In these days when every solo performer possesses formidable technical skill, one waits and hopes for the signs that there is also a sleeping beauty within the note-filled thicket. Pianist Santiago Rodriguez hacked his way through the forest Saturday afternoon at the Kennedy Center Terrace Theater with just such skill.
He began with "Sonata Teutonica" (1913) by the Virginia composer John Powell, which proved little except that Powell liked Wagner a lot. Rodriguez then got down to business with the Brahms Variations on a Theme by Paganini. His skill is up to and even beyond the piece's enormous demands. He even made it seem easy. He did not struggle with the difficulties or resort to pounding; instead, the variations, no great shakes as music, were fun to hear. Rodriguez made the piece dance, play and sing.
After intermission, the pianist had a chance to show his musicality, to allow technique to be the obedient, unobtrusive servant of the music. The pieces he chose were characteristic Hispanic forms by Soler, Ginastera, Falla and Lecuona. It is music that needs a touch of the poet and the graceful gesture. Rodriguez hinted at both, but never quite made the grade. At the end, one regretted the promise had not been delivered. There was plenty of dazzle and very little substance.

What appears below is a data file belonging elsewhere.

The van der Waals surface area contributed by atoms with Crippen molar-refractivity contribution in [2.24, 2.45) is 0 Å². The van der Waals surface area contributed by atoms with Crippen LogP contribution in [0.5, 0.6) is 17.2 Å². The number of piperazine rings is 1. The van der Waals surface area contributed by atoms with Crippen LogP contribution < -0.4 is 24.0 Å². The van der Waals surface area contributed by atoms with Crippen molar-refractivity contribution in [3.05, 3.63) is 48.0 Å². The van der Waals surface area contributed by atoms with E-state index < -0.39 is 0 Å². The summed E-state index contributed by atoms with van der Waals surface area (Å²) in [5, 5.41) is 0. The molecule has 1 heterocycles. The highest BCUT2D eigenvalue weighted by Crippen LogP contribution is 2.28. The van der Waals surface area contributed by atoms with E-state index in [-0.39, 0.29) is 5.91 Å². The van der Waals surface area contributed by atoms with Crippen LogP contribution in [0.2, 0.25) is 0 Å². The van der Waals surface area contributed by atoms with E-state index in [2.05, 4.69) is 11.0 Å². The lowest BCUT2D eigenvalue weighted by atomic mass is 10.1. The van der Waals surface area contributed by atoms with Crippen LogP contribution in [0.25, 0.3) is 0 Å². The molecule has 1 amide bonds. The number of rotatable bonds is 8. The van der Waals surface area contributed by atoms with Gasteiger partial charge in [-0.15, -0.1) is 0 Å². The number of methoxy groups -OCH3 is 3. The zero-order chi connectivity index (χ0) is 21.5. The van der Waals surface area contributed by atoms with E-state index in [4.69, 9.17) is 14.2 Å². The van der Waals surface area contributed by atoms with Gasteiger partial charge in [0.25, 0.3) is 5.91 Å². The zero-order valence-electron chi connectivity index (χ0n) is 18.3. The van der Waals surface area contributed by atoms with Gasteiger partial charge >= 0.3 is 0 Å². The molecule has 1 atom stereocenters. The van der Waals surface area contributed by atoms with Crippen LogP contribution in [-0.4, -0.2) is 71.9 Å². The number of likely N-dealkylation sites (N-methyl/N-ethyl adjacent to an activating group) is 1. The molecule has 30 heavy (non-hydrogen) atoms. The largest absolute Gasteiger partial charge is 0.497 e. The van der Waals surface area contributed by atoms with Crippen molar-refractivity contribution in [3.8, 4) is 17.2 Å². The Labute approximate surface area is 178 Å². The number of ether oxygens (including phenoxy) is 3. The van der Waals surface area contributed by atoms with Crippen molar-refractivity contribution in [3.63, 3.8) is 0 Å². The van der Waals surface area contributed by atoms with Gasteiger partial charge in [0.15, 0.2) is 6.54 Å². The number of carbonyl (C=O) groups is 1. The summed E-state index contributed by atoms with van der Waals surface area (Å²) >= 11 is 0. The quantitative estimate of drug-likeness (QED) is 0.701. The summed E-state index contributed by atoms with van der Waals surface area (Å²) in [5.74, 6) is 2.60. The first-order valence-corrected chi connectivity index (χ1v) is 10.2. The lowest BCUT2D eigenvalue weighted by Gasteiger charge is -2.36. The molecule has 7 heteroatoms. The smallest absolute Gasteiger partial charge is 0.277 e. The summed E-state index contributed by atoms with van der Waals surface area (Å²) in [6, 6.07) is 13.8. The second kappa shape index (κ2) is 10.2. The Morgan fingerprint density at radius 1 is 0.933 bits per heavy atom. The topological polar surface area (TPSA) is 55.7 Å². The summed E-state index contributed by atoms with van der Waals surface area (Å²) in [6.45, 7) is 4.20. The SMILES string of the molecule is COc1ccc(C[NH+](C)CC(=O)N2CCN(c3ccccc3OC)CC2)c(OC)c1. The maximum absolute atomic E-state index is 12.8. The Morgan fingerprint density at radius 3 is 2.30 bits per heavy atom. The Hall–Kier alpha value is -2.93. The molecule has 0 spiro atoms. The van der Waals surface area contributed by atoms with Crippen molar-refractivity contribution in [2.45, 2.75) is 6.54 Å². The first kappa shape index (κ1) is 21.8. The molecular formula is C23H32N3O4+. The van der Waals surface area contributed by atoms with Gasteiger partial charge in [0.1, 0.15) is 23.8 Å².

The whole recital was at the edge of music but never truly bent in its direction. It remained on the surface, glib, attractive and forgettable. Rodriguez, with so much talent and skill at his command, must seek the music hidden within the tangled thicket of notes. He must know that is where the beauty is.